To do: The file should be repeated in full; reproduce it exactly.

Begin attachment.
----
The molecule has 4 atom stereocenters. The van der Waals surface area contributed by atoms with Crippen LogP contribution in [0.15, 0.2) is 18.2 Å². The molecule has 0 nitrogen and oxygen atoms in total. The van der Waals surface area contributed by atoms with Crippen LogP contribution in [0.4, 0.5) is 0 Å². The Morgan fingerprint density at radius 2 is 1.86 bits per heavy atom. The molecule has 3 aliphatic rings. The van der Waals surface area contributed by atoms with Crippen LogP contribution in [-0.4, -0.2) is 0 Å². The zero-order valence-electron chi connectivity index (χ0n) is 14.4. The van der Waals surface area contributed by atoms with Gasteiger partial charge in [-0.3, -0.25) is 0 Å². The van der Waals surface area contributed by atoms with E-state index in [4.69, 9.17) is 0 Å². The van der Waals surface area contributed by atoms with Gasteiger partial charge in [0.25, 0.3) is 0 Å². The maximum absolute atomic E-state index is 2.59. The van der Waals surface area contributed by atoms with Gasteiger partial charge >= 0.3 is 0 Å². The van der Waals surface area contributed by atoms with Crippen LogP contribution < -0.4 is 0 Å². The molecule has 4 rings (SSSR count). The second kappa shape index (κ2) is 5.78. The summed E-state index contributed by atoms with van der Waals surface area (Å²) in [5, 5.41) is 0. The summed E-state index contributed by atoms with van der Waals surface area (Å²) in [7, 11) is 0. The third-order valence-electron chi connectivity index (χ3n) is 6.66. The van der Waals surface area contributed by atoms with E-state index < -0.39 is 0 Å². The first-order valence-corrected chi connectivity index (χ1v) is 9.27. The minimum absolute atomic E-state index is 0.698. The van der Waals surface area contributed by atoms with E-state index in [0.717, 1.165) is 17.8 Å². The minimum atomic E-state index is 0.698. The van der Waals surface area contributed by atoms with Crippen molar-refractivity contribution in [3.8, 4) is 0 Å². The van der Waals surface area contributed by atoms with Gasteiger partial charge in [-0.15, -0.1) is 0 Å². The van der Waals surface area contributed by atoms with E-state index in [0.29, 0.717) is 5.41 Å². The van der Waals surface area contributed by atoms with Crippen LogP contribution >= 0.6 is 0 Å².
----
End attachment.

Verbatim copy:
The molecule has 4 atom stereocenters. The van der Waals surface area contributed by atoms with Crippen LogP contribution in [0.15, 0.2) is 18.2 Å². The molecule has 0 nitrogen and oxygen atoms in total. The van der Waals surface area contributed by atoms with Crippen LogP contribution in [0.4, 0.5) is 0 Å². The Morgan fingerprint density at radius 2 is 1.86 bits per heavy atom. The molecule has 3 aliphatic rings. The van der Waals surface area contributed by atoms with Crippen LogP contribution in [-0.4, -0.2) is 0 Å². The zero-order valence-electron chi connectivity index (χ0n) is 14.4. The van der Waals surface area contributed by atoms with Gasteiger partial charge in [-0.3, -0.25) is 0 Å². The van der Waals surface area contributed by atoms with E-state index in [4.69, 9.17) is 0 Å². The van der Waals surface area contributed by atoms with Gasteiger partial charge in [0.25, 0.3) is 0 Å². The maximum absolute atomic E-state index is 2.59. The van der Waals surface area contributed by atoms with Gasteiger partial charge >= 0.3 is 0 Å². The van der Waals surface area contributed by atoms with Crippen LogP contribution < -0.4 is 0 Å². The molecule has 4 rings (SSSR count). The second kappa shape index (κ2) is 5.78. The summed E-state index contributed by atoms with van der Waals surface area (Å²) in [5, 5.41) is 0. The summed E-state index contributed by atoms with van der Waals surface area (Å²) in [7, 11) is 0. The third-order valence-electron chi connectivity index (χ3n) is 6.66. The van der Waals surface area contributed by atoms with E-state index < -0.39 is 0 Å². The first-order valence-corrected chi connectivity index (χ1v) is 9.27. The minimum absolute atomic E-state index is 0.698. The van der Waals surface area contributed by atoms with E-state index in [0.717, 1.165) is 17.8 Å². The minimum atomic E-state index is 0.698. The van der Waals surface area contributed by atoms with Crippen molar-refractivity contribution in [3.8, 4) is 0 Å². The van der Waals surface area contributed by atoms with Gasteiger partial charge in [-0.15, -0.1) is 0 Å². The van der Waals surface area contributed by atoms with E-state index in [0.29, 0.717) is 5.41 Å². The van der Waals surface area contributed by atoms with Crippen LogP contribution >= 0.6 is 0 Å².